However, Young's modulus, you can measure independent of the structure, it's a characteristic of the material. But you must calibrate complex physics pieces. So those are very defensible, that's the only way to do it. Now, there are some things that you should not calibrate or update. For example, Young's modulus, if you have it for all the different elements in the structure, it is inappropriate to readjust, or retune, Young's modulus. Because you can say, ‘I can measure that one very accurately on all the different pieces.’ So that's an example where it's fully defensible, and needed, and one where it's not defensible.
GW: I get the sense that model calibration is a step that precedes model validation. Is that a correct understanding?
WO: Absolutely. Let's take the case of structural dynamics calibration and validation. That sequence has been done for many, many decades. Let's suppose you have a built-up structure, because that's always the best example. It can be the complete structure or it can be a sub-assembly, makes no difference. So, let's suppose you have an assembly or a sub-assembly, and let's suppose you can test it in the lab. You excite it and you calibrate the needed input parameters that you cannot measure using that data. So that's the calibration step. You can then go on to do model validation. As I mentioned at the beginning, model validation is an accuracy assessment of the model. So sometimes people say, ‘All right. I want to use the same data and compare with what data I use to calibrate.’ And I say, ‘No, no, no, no. You're fooling yourself. Don't do that’ You can do it, but what you'll find is, ‘Oh, the model looks great’ But the model is not that good.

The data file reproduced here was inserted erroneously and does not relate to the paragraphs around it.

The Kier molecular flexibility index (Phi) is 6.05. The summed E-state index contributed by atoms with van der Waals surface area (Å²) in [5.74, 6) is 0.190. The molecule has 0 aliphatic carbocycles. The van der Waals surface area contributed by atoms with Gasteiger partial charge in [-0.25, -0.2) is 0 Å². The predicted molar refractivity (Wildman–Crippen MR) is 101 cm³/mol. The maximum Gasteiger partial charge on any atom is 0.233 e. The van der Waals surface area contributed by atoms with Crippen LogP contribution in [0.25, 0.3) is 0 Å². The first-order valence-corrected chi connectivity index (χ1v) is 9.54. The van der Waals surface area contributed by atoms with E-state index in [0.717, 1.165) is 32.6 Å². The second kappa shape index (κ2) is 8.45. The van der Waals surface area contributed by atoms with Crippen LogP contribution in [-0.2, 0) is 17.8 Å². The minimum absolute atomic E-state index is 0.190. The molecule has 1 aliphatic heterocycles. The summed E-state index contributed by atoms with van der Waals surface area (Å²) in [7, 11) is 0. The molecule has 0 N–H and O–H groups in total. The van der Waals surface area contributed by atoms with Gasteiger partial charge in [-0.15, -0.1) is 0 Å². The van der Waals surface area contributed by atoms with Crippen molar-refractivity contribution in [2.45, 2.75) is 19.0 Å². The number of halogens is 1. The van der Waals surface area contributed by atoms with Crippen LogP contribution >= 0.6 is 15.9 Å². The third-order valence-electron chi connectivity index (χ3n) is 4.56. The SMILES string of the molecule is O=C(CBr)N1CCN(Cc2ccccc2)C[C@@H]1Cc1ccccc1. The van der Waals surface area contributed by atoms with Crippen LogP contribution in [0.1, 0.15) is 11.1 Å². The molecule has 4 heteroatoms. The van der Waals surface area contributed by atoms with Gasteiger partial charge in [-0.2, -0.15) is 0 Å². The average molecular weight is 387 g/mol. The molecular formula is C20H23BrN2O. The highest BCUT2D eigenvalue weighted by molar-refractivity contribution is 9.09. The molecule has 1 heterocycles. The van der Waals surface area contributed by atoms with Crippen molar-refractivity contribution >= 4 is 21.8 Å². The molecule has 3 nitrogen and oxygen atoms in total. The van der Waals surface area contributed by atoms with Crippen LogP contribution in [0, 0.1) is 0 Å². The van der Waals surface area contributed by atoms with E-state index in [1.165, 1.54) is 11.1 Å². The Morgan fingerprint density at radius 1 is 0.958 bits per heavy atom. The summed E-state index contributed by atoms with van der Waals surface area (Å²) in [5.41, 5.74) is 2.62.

GW: Yeah, you need to perturb the system a little bit and see how it changes.
WO: That's right. What you should do in the validation stage is to find some experimental data that has not been used for calibration. It can be, for example, a different loading on the structure, or a different temperature of the structure, whatever it is as long as the model has never been tuned with that data. You then use the existing parameters you calibrated, and compare with this new data to see how well the model compares, how well the simulation compares, with this new experimental data. So, that's the brief explanation.